To be entirely forthcoming with you about the reason for the resurrection of Shimmy-Disc, Dave, i’d need to confess that the primary reason was the SOLE reason; Karl Hofstetter at Joyful Noise asked me to do it. And if – while i was getting over the shock of being honored by Joyful Noise having named me their 2020 Artist-in-Residence – someone had told me that i would soon also be asked if i had any interest in reviving Shimmy-Disc, i would not have believed it. Re-starting my record label was not even a miniscule blip on my most distant radar. as regards the “minuses”….I’m not sure if you’re privy to how it all ended in the 1990’s, but it did not end well, and it was more than just a tad traumatic for me, as any Mack-Truck lawsuit gleefully drawn out over five years might traumatize anyone under its wheels. i had a newborn daughter when the firebombing began, and a personal vendetta to render me homeless and without a recording studio had succeeded. only a psycho would reinvest himself in such potential trauma. But 20 years had passed, and Karl presented me with a proposal that seemed like a no-brainer. i had but one condition for diving back in, and Karl enthusiastically agreed to it. so the only reason to say no would have been that i had finally succumbed to Sloth, and/or an utter disinterest in music. thankfully neither had yet to befall me, and Karl’s encouragement was so, well, so encouraging, i agreed to try again. We’ve been at it together for about a year now, and i’m thrilled to once again be doing what i think i do best; LISTENING for musics i never heard before and releasing only what i think is the very best of it. and perhaps in between those endless endeavors, composing and recording my own music again, which i had lost all interest in when Shimmy-Disc found itself the target of an immorally fueled scorched earth campaign and slowly dissolved like salt in a wound, so long ago.
2. Seeing as And The Wind Blew It All Away is, as the blurb says on the just-released boxset Make Art, Make Love, Die of which this album is a part, “the culmination of [your] decades-long commitment to (and unwavering Love for) the Masters of the singer-songwriter genre,” could you elaborate on how that love has – or hasn’t – affected your process, how you approach your material etc? (And, if you care or dare to, cite who among those singer-songwriters have struck you the deepest…aside from Leonard Cohen whose “Winter Lady” you cover on the record).
From my early teens onward, I grew up devoted to John Cage, Morton Feldman, Arvo Part, Harry Partch, Charles Ives, Tony Conrad, and…my deepest attraction to what was happening “NOW” (once i emerged from the other side of my Beatles obsessions), was in Fripp & Eno’s NO PUSSYFOOTING, and Eno’s original OBSCURE RECORDS label. i heard John Adams and his SINKING OF THE TITANIC and knew that this was the road i wanted to travel with music. I loved Terry Riley, Charlotte Moorman, LaMonte Young, and Yoko, and i listened VERY carefully to the first few records by THE RESIDENTS. I felt certain that there was soon to be a place where art, pop music and the avant-garde would meet, and i felt that people like John Cale, Captain Beefheart and Laurie Anderson were among the first to prove that. I also listened to an awful lot of the piano inventions of Bill Evans, and I still do. But at the very same time, i was also deeply in love with the great singer-songwriters. If not for Townes Van Zandt, Nick Drake, Judee Sill, Guy Clark, Nina Simone, John Lennon, Michael Nesmith, Sandy Denny, Brian Wilson, Caetano Veloso and others, in equal reverence with songsmiths and producers like Lee Hazlewood, Joe Meek, Phil Spector, George Martin and others who did more to craft the final results of an LP than the singers they were producing did…i’d just be a bespectacled composer living in poverty right now, had not the songs created by these folks and others distracted me from what i can only assume was my natural path. One obsession informs the other, and together, they have not simply affected my process, but (i think) defined it. the composer inside of me is an elitist snob. the songwriter inside of me is just an American boy following the age-old tradition of endlessly falling in and out of Love while writing and singing about it to the best of his limited ability. And in his humble opinion, Dylan had no business being awarded a Nobel Prize. Leonard Cohen, on the other hand, did.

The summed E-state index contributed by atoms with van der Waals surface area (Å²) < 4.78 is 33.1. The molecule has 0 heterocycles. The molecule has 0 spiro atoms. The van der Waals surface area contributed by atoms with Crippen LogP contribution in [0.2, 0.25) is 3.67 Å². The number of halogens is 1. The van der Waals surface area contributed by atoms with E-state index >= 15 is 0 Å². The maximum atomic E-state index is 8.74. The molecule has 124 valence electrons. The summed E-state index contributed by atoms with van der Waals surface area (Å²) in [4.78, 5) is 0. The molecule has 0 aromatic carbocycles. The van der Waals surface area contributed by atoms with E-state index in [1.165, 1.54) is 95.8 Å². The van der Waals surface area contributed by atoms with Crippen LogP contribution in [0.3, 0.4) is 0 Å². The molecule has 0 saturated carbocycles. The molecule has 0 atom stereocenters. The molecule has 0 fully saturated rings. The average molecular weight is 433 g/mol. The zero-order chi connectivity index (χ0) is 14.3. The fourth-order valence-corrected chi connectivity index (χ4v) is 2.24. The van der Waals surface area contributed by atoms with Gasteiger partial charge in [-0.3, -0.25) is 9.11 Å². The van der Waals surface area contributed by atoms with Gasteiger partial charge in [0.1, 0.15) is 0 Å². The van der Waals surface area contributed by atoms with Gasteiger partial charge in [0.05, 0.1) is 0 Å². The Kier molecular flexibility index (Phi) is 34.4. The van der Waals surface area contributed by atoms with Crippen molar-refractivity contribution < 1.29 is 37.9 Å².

3 – Your year-long artist-in-residence status with Joyful Noise is coming to an end. How’s that experience been and what’s next, assuming you’ll have sufficient time/energy outside running a label again?
I don’t ‘manage’ the label anymore, so it’s not the same as it was way back in the 20th century. I’m simply the ‘Head of A&R’ now, and so far, it’s been a heavenly experience, thanks entirely to the professionalism and ecstatic talents grinding away 24/7 behind the scenes at Joyful Noise. so, as a direct result of the working relationship i enjoy with them, I’ve never been more busy as an artist. The team there in Indianapolis handles everything i can’t, and that leaves me ample time to immerse myself in my Self and express what i’m seeing and feeling in there, along with what the world looks like to me from deep inside that bottomless pit. I spent 100% of 2020 working on the music in my AiR 5LP box set, and nowadays i spend about 90% of my time working on my own music, on collaborative projects, or mixing & mastering one of the Shimmy-Disc releases, of which there will likely be about 6 each year. among those will be part three of my Cinema Series (which began with one of the LP’s in the box), and a new LET IT COME DOWN project with a new collaborator. at this very moment, I’m working on a brand new box set; a collection of seven 7″ EP’s running at 33rpm, each one a different collaborative effort, tentatively scheduled for release at the end of 2022. i won’t name names yet, Dave, but once the work is behind me, you’ll be among the first to know